Pies Netball used to gain funding “rejected”
A $4.5bn reason Pies stayed in AFL but not netball as claims team used to get govt funding has been rejected.
Collingwood has responded to damning allegations they used their netball program to win funding for a facility upgrade, and clarified why they remain committed to AFLW instead.
After announcing the club’s decision to withdraw its team from Super Netball, critics quickly circled as CEO Craig Kelly described the program as “not sustainable”. But this is despite the club receiving more than $1m in funding from Tasmania to host games in the Apple Isle.
And the fact that while having netball and AFLW under the club’s control, that public funding was invested in an upgrade of the home base for women’s sport.
Centre Circle panellist Catherine Cox conceded it wasn’t a great look for the club given the investment in funding.
“The way it looks – the sport has now been folded … but they’ve taken that money that was what we all thought was to upgrade facilities specifically for the netball,” she explained.
On Thursday night the Magpies moved to clarify concerns surrounding the funding and reasoning behind sticking with AFLW and VFLW instead of netball.
“Yes while that funding came in part to the affiliation of the women’s sport, it was not all of it,” Centre Circle host Hannah Hollis read.
“Collingwood feel they would have received funding for upgraded women’s facilities through an AFLW licence which is similar to other AFL clubs.”
Earlier this week, Nine journalist Caroline Wilson took aim at the club for “abandoning” their netball program given the funding they received.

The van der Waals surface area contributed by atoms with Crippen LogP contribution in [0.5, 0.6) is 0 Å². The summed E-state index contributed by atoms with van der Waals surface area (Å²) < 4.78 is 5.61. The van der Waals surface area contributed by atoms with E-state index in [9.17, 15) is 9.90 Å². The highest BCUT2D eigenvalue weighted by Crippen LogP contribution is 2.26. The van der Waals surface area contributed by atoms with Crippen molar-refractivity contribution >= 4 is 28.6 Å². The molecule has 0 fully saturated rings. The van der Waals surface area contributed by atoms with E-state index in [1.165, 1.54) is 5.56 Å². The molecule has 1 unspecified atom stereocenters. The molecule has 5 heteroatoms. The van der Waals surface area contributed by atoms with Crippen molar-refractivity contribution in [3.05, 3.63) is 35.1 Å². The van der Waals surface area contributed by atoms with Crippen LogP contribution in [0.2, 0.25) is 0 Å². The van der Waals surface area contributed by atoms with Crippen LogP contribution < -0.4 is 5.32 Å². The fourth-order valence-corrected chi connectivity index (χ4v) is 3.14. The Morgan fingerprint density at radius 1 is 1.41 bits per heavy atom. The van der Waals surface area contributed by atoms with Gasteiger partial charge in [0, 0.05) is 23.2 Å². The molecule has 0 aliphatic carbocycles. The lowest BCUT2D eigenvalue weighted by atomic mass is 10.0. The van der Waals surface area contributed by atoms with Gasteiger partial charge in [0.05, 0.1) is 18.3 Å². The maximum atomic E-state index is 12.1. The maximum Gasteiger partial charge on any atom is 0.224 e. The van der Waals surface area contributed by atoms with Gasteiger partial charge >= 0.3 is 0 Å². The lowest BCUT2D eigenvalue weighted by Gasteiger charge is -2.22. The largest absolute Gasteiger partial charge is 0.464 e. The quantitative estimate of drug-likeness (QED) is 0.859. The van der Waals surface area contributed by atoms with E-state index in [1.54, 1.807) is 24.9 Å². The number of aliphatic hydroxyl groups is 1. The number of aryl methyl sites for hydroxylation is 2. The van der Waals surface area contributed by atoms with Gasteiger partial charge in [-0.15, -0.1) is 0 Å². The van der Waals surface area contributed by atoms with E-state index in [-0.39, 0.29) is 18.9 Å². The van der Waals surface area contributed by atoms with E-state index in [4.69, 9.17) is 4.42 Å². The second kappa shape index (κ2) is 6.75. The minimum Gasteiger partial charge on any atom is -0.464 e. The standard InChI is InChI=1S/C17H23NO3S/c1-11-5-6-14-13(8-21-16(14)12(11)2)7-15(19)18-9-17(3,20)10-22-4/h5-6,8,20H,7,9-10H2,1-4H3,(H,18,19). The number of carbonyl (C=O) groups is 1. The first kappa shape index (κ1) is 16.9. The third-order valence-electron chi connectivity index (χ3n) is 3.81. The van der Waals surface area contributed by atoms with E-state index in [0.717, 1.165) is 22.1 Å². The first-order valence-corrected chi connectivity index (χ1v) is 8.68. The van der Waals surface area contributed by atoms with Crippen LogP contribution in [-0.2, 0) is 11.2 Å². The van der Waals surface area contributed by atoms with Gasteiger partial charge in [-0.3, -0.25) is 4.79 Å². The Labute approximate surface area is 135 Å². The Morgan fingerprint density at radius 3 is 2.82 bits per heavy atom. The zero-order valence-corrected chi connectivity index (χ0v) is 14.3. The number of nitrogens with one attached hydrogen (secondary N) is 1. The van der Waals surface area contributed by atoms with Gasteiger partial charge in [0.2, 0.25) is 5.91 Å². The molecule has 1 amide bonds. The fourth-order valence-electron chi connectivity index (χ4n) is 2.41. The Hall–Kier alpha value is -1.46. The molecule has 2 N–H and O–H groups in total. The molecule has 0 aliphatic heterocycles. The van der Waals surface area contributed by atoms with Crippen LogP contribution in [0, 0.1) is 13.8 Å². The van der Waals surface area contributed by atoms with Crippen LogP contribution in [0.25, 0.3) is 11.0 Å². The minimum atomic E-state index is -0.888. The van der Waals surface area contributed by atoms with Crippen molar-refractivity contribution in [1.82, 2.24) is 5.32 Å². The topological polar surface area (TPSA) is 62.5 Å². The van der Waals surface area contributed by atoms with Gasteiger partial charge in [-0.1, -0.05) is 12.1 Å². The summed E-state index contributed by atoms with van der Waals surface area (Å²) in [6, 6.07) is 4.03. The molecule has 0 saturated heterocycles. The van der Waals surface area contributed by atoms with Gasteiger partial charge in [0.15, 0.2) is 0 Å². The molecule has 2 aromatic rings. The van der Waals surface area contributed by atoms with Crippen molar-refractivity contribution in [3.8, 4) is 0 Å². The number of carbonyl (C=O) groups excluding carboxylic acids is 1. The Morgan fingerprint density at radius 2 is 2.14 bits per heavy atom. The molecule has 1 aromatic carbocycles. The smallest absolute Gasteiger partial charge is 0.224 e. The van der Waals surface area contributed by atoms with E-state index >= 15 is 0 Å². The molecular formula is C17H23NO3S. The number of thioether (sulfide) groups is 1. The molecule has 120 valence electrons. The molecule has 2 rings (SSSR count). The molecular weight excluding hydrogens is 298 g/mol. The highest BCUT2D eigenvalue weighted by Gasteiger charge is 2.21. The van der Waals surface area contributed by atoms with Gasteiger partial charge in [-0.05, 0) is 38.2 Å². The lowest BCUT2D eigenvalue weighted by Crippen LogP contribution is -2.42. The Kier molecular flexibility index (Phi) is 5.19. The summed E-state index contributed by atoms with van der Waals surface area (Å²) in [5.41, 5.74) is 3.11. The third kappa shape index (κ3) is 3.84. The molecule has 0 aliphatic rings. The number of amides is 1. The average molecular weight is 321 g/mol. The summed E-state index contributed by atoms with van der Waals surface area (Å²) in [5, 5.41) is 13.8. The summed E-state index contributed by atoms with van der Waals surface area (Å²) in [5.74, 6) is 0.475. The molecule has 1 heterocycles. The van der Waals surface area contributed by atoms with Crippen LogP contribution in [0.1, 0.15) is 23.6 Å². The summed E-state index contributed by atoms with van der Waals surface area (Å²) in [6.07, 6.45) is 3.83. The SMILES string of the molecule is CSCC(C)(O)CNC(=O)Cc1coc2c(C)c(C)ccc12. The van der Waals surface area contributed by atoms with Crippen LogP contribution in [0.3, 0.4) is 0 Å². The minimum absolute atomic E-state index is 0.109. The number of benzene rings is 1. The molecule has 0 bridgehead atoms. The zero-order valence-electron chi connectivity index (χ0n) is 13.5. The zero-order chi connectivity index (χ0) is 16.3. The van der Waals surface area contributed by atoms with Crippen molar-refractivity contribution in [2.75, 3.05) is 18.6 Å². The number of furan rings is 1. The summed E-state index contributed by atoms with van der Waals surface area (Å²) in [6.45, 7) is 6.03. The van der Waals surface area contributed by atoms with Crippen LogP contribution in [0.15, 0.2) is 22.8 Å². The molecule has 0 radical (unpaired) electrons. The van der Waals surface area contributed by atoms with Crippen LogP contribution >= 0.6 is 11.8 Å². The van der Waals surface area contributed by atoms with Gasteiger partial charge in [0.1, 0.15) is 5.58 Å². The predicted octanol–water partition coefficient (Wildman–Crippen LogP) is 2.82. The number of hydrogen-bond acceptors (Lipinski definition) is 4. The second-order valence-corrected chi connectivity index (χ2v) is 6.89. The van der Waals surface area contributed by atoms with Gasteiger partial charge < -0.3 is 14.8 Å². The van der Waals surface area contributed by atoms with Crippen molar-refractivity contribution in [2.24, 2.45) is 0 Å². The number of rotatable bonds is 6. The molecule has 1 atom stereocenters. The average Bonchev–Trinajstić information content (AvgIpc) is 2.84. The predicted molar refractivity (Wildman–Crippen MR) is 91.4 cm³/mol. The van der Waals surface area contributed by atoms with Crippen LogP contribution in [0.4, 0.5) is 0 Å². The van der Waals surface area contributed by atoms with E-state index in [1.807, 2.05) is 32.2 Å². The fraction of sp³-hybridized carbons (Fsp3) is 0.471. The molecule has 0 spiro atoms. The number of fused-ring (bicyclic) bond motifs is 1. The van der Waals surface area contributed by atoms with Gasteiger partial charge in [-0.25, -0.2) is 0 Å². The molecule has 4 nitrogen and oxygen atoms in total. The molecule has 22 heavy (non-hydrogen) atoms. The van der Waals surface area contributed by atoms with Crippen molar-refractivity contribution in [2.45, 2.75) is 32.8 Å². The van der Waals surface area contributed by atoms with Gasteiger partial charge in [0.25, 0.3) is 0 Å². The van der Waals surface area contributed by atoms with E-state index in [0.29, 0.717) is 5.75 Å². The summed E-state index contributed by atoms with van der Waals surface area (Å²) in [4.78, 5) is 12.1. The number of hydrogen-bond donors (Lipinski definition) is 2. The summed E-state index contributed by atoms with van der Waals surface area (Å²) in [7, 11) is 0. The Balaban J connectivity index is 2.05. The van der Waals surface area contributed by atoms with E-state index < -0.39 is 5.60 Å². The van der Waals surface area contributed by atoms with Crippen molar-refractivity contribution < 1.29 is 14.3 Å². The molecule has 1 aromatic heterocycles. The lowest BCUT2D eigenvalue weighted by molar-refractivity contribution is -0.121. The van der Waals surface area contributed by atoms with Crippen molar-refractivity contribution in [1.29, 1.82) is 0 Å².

“Collingwood won significant public funding from a government enamoured by women’s sporting programs as a result of their netball team and then [women’s] football team,” she said on Footy Classified.
“They got bigger, brighter facilities for them to thank.
“This is poor by Collingwood.”
“It costs less than $3 million to run a netball team and Collingwood is one of the richest clubs in the land. Not good enough.”
In response to questions over why AFLW was preferred to netball: “The reason why they’ve picked the AFL over netball was because the AFL has secured the next 10 years of the game worth billions of dollars – $4.5 billion has been invested in the broadcast rights so they feel they have a clear path forward in securing the future and a clear vision for their AFLW and VFLW athletes,” Hollis explained.
Centre Circle also asked Collingwood to explain what their initial statement meant when Kelly said: “We acknowledge we could have run a better netball program at Collingwood.”
“Whilst there are many layers to it, some of the layers include working harder to grow audiences and membership – this could have been done by better fixturing to avoid clashes,” Hollis said.
Panellist Caitlin Bassett was left confused by the Magpies’ plan of attack in regards to netball from the get-go.
“How early did they identify this? (that they could have done more),” she questioned.
“What were they willing to make changes on? Did they expect to sit back and think organically everything was just going to grow and audiences and members would grow out of nothing?
“It’s a second club in Melbourne where there is already fierce rivalry and faith for the Vixens.
“What could they have done to keep this program alive, knowing they are a very resourceful club.”
Netball Australia CEO Kelly Ryan said she was also “interested” in Collingwood’s claims that the lack of CPA for players was part of the reasoning behind the decision to fold.
“CPA conversations happen in every sport and very rarely have we seen them result in the exit of a team licence,” she said on Centre Circle.
“It was probably quite clear to us that it was going to be hard for us to meet some of their obligations as they weren’t necessarily netball related.
“In terms of the priorities, it wasn’t sitting in the netball landscape for them.”